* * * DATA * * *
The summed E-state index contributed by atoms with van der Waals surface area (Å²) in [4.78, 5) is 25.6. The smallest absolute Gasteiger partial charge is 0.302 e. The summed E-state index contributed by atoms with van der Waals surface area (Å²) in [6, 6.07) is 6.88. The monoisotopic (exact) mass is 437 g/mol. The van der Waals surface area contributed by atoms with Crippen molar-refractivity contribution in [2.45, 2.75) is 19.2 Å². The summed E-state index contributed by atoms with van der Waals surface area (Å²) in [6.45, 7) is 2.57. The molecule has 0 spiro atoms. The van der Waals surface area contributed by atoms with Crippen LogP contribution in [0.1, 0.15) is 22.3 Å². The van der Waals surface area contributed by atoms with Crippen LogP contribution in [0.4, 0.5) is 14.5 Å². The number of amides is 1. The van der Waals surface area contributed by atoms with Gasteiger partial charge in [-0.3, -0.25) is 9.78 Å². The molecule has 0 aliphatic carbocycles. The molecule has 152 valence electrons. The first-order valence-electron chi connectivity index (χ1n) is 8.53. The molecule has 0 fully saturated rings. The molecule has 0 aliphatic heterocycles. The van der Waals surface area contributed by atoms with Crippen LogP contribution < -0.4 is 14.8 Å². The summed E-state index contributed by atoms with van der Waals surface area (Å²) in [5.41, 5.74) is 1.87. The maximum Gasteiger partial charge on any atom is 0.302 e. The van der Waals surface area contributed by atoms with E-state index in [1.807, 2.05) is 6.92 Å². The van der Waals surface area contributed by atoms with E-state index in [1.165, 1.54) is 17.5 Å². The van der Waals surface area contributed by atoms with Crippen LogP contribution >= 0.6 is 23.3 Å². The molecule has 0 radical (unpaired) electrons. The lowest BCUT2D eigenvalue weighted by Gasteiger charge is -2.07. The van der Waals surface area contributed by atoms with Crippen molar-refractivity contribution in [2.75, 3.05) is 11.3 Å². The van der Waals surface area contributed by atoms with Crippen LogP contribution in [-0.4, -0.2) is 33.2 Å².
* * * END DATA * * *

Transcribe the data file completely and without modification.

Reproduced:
The summed E-state index contributed by atoms with van der Waals surface area (Å²) in [4.78, 5) is 25.6. The smallest absolute Gasteiger partial charge is 0.302 e. The summed E-state index contributed by atoms with van der Waals surface area (Å²) in [6, 6.07) is 6.88. The monoisotopic (exact) mass is 437 g/mol. The van der Waals surface area contributed by atoms with Crippen molar-refractivity contribution in [2.45, 2.75) is 19.2 Å². The summed E-state index contributed by atoms with van der Waals surface area (Å²) in [6.45, 7) is 2.57. The molecule has 0 spiro atoms. The van der Waals surface area contributed by atoms with Crippen LogP contribution in [0.1, 0.15) is 22.3 Å². The van der Waals surface area contributed by atoms with Crippen LogP contribution in [0.4, 0.5) is 14.5 Å². The number of amides is 1. The van der Waals surface area contributed by atoms with Gasteiger partial charge in [-0.3, -0.25) is 9.78 Å². The molecule has 0 aliphatic carbocycles. The molecule has 152 valence electrons. The first-order valence-electron chi connectivity index (χ1n) is 8.53. The molecule has 0 fully saturated rings. The molecule has 0 aliphatic heterocycles. The van der Waals surface area contributed by atoms with Crippen LogP contribution < -0.4 is 14.8 Å². The summed E-state index contributed by atoms with van der Waals surface area (Å²) in [5.41, 5.74) is 1.87. The maximum Gasteiger partial charge on any atom is 0.302 e. The van der Waals surface area contributed by atoms with E-state index in [1.807, 2.05) is 6.92 Å². The van der Waals surface area contributed by atoms with E-state index in [1.165, 1.54) is 17.5 Å². The van der Waals surface area contributed by atoms with Crippen LogP contribution >= 0.6 is 23.3 Å². The molecule has 0 radical (unpaired) electrons. The lowest BCUT2D eigenvalue weighted by Gasteiger charge is -2.07. The van der Waals surface area contributed by atoms with Crippen molar-refractivity contribution in [2.75, 3.05) is 11.3 Å². The van der Waals surface area contributed by atoms with Crippen LogP contribution in [-0.4, -0.2) is 33.2 Å².